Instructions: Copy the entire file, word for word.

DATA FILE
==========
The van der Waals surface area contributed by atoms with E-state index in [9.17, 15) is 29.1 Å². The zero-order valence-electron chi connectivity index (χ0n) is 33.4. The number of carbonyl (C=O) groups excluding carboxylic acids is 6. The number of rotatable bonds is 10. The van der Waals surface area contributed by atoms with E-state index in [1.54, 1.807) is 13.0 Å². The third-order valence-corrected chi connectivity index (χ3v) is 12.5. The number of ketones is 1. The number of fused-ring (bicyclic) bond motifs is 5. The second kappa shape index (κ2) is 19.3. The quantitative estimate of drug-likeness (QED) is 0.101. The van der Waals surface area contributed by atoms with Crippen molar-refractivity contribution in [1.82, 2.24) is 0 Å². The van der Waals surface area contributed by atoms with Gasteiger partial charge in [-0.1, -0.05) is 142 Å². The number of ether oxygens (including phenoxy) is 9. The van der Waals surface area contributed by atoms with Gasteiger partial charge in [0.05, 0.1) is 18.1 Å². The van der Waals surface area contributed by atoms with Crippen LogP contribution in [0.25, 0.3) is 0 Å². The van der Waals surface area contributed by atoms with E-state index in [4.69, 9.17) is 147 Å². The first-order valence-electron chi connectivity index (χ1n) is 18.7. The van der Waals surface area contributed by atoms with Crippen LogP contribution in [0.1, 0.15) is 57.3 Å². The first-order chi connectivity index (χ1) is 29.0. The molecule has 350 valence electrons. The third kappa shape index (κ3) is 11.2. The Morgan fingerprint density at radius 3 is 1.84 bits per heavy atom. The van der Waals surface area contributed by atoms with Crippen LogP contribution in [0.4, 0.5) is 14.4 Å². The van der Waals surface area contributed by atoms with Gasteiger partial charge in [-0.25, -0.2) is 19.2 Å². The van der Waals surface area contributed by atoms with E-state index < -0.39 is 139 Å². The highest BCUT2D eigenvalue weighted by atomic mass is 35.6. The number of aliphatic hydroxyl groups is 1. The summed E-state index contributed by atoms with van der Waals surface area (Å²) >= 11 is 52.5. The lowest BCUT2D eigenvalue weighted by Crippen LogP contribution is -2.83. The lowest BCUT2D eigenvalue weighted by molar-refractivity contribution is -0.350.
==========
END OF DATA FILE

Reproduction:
The van der Waals surface area contributed by atoms with E-state index in [9.17, 15) is 29.1 Å². The zero-order valence-electron chi connectivity index (χ0n) is 33.4. The number of carbonyl (C=O) groups excluding carboxylic acids is 6. The number of rotatable bonds is 10. The van der Waals surface area contributed by atoms with E-state index in [1.54, 1.807) is 13.0 Å². The third-order valence-corrected chi connectivity index (χ3v) is 12.5. The number of ketones is 1. The number of fused-ring (bicyclic) bond motifs is 5. The second kappa shape index (κ2) is 19.3. The quantitative estimate of drug-likeness (QED) is 0.101. The van der Waals surface area contributed by atoms with Crippen molar-refractivity contribution in [1.82, 2.24) is 0 Å². The van der Waals surface area contributed by atoms with Gasteiger partial charge in [-0.1, -0.05) is 142 Å². The number of ether oxygens (including phenoxy) is 9. The van der Waals surface area contributed by atoms with Gasteiger partial charge in [0.05, 0.1) is 18.1 Å². The van der Waals surface area contributed by atoms with Crippen LogP contribution in [0.25, 0.3) is 0 Å². The van der Waals surface area contributed by atoms with E-state index in [4.69, 9.17) is 147 Å². The first-order valence-electron chi connectivity index (χ1n) is 18.7. The van der Waals surface area contributed by atoms with Crippen LogP contribution in [0.1, 0.15) is 57.3 Å². The first-order chi connectivity index (χ1) is 29.0. The molecule has 350 valence electrons. The third kappa shape index (κ3) is 11.2. The Morgan fingerprint density at radius 3 is 1.84 bits per heavy atom. The van der Waals surface area contributed by atoms with Crippen LogP contribution in [0.4, 0.5) is 14.4 Å². The van der Waals surface area contributed by atoms with Gasteiger partial charge in [-0.25, -0.2) is 19.2 Å². The van der Waals surface area contributed by atoms with E-state index < -0.39 is 139 Å². The highest BCUT2D eigenvalue weighted by atomic mass is 35.6. The number of aliphatic hydroxyl groups is 1. The summed E-state index contributed by atoms with van der Waals surface area (Å²) >= 11 is 52.5. The lowest BCUT2D eigenvalue weighted by Crippen LogP contribution is -2.83. The lowest BCUT2D eigenvalue weighted by molar-refractivity contribution is -0.350.